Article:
Down by the bay
An old favourite with limitless scope for creating extra whacky verses!
Learn the song with Charlotte Law

Learn the song and invent your own funny rhymes to this fun camp-song






Activity ideas based around the song

This song is an old favourite and holds limitless scope for creating extra whacky verses! Each verse has the same opening: 

Down by the bay, where the watermelons grow,
Back to my home, I dare not go.
For if I do, my mother will say:
Did you ever see a…

The last line is followed by a comical pair of words that rhyme. Make a list of animals and then think up words which rhyme with those animals and try putting them together in amusing sentences. Remember the sillier the better! Here are some to start you off; llamas/ (wearing) pyjamas, a goat/ (steering a) boat, cat/ (dressed in a) hat etc.

Sing along and read this version, sung by Raffi which is accompanied by the book (illustrated by Nadine Bernard Westcott). If you can, print these rhyming cards (or make your own) and play a matching game. There are pictures to colour in too. 

Art and design technology 
Use balloons and papier-mâché to create your own 3D watermelon. If you are celebrating something at home, it could even become a piñata filled with goodies. Tutorials are available online.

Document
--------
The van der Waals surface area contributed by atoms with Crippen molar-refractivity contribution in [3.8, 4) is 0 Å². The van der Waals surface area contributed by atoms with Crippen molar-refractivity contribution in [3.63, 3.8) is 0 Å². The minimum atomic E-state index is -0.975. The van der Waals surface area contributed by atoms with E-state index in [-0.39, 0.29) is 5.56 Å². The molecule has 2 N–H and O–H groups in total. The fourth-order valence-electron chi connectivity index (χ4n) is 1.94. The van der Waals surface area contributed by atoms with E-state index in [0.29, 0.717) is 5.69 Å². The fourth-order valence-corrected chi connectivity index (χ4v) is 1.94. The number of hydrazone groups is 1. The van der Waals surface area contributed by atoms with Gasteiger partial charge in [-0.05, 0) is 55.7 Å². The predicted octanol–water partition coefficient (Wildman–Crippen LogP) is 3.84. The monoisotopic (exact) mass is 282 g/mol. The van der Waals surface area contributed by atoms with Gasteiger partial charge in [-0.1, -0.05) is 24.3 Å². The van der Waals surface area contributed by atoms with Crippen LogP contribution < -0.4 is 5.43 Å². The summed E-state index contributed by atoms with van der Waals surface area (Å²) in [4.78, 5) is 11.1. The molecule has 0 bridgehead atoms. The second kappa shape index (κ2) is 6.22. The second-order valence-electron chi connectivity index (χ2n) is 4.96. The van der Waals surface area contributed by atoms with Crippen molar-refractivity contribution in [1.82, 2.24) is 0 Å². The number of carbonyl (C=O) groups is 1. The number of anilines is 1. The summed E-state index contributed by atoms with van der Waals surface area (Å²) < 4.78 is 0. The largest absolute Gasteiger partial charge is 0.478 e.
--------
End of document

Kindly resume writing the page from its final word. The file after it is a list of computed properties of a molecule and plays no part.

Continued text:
Introduce the maths concept of fractions with hand drawn images of watermelons that can be pieced together. Include 1 whole and its divided parts: 2 halves and 4 quarters.


  • Look at photos of bays (set back bodies of water). Find out the names of some famous bays in the UK e.g. Morecambe Bay, Lyme Bay. What is the nearest bay to where you live?
  • Find out where watermelons grow (the majority are grown in china), how they grow (on vines on the ground), what conditions they need (temperatures higher than about 25 °C) and the names of some of the varieties (such as Sugar baby, Sangria, Starlight, Jubilee and Starbrite). 

Food technology

  • If you can get hold of a watermelon, then taste one. It’s delicious and refreshing to eat. Add it to some of your other favourites and thread onto skewers to make fruit kebabs.
  • Keep the pips and try sowing them in some soil and putting them in a sunny spot to see if they grow. Remember to water them! 
  • Bake a watermelon cake. If you have an oven proof bowl you could make dome shaped one! A Victoria sponge recipe will work, with red food colouring and dark chocolate chips as seeds. Decorate with green fondant icing or make some buttercream with green food colouring. Divide in half to make two shades of green - a lighter and a darker colour - and alternate in vertical stripes to decorate. Have a look at this one for inspiration:
  • Create a watermelon pizza, using pesto as the base and tomatoes and olives as decoration. 
RPS Making Music Smart Teacher 2017 Teacher 2018 Besa Music & Drama Education Awards Music & Drama Education Awards 2023 Finalist